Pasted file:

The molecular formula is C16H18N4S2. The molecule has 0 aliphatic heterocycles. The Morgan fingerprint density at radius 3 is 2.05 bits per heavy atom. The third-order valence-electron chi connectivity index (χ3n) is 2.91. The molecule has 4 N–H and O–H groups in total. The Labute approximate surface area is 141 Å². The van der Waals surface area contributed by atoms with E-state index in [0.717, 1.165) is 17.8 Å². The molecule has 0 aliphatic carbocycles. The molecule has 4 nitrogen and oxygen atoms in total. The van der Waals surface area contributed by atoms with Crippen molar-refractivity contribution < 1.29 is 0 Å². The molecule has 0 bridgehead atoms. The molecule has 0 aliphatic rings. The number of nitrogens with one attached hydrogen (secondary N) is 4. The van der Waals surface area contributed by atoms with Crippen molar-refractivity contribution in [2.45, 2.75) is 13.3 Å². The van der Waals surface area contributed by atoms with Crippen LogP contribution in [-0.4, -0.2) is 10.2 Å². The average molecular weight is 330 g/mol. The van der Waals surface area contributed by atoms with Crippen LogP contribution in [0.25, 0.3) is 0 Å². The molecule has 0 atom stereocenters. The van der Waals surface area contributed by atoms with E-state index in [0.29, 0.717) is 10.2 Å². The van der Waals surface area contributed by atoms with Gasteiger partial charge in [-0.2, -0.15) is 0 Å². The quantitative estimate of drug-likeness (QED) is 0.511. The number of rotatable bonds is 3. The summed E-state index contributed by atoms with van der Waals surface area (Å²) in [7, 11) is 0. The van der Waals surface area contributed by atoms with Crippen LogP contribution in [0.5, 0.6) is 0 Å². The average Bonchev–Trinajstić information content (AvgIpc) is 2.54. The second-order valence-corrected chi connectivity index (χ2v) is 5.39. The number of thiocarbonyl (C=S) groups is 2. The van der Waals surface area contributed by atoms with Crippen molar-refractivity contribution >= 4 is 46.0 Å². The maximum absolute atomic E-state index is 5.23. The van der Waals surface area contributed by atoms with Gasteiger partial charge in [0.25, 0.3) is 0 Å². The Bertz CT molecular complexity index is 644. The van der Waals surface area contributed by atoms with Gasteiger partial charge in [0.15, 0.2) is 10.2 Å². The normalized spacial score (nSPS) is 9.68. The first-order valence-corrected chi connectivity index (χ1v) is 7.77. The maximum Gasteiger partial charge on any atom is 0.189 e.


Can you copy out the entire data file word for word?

The molecular formula is C16H18N4S2. The molecule has 0 aliphatic heterocycles. The Morgan fingerprint density at radius 3 is 2.05 bits per heavy atom. The third-order valence-electron chi connectivity index (χ3n) is 2.91. The molecule has 4 N–H and O–H groups in total. The Labute approximate surface area is 141 Å². The van der Waals surface area contributed by atoms with E-state index in [0.717, 1.165) is 17.8 Å². The molecule has 0 aliphatic carbocycles. The molecule has 4 nitrogen and oxygen atoms in total. The van der Waals surface area contributed by atoms with Crippen molar-refractivity contribution < 1.29 is 0 Å². The molecule has 0 bridgehead atoms. The molecule has 0 aliphatic rings. The number of nitrogens with one attached hydrogen (secondary N) is 4. The van der Waals surface area contributed by atoms with Crippen molar-refractivity contribution in [2.45, 2.75) is 13.3 Å². The van der Waals surface area contributed by atoms with Crippen LogP contribution in [-0.4, -0.2) is 10.2 Å². The average molecular weight is 330 g/mol. The van der Waals surface area contributed by atoms with Crippen LogP contribution in [0.25, 0.3) is 0 Å². The molecule has 0 atom stereocenters. The van der Waals surface area contributed by atoms with E-state index in [0.29, 0.717) is 10.2 Å². The van der Waals surface area contributed by atoms with Gasteiger partial charge in [-0.2, -0.15) is 0 Å². The quantitative estimate of drug-likeness (QED) is 0.511. The number of rotatable bonds is 3. The summed E-state index contributed by atoms with van der Waals surface area (Å²) in [7, 11) is 0. The van der Waals surface area contributed by atoms with Crippen LogP contribution in [0.5, 0.6) is 0 Å². The average Bonchev–Trinajstić information content (AvgIpc) is 2.54. The second-order valence-corrected chi connectivity index (χ2v) is 5.39. The number of thiocarbonyl (C=S) groups is 2. The van der Waals surface area contributed by atoms with Crippen molar-refractivity contribution >= 4 is 46.0 Å². The maximum absolute atomic E-state index is 5.23. The van der Waals surface area contributed by atoms with Gasteiger partial charge in [0.25, 0.3) is 0 Å². The Bertz CT molecular complexity index is 644. The van der Waals surface area contributed by atoms with Gasteiger partial charge in [0.15, 0.2) is 10.2 Å². The normalized spacial score (nSPS) is 9.68. The first-order valence-corrected chi connectivity index (χ1v) is 7.77. The maximum Gasteiger partial charge on any atom is 0.189 e.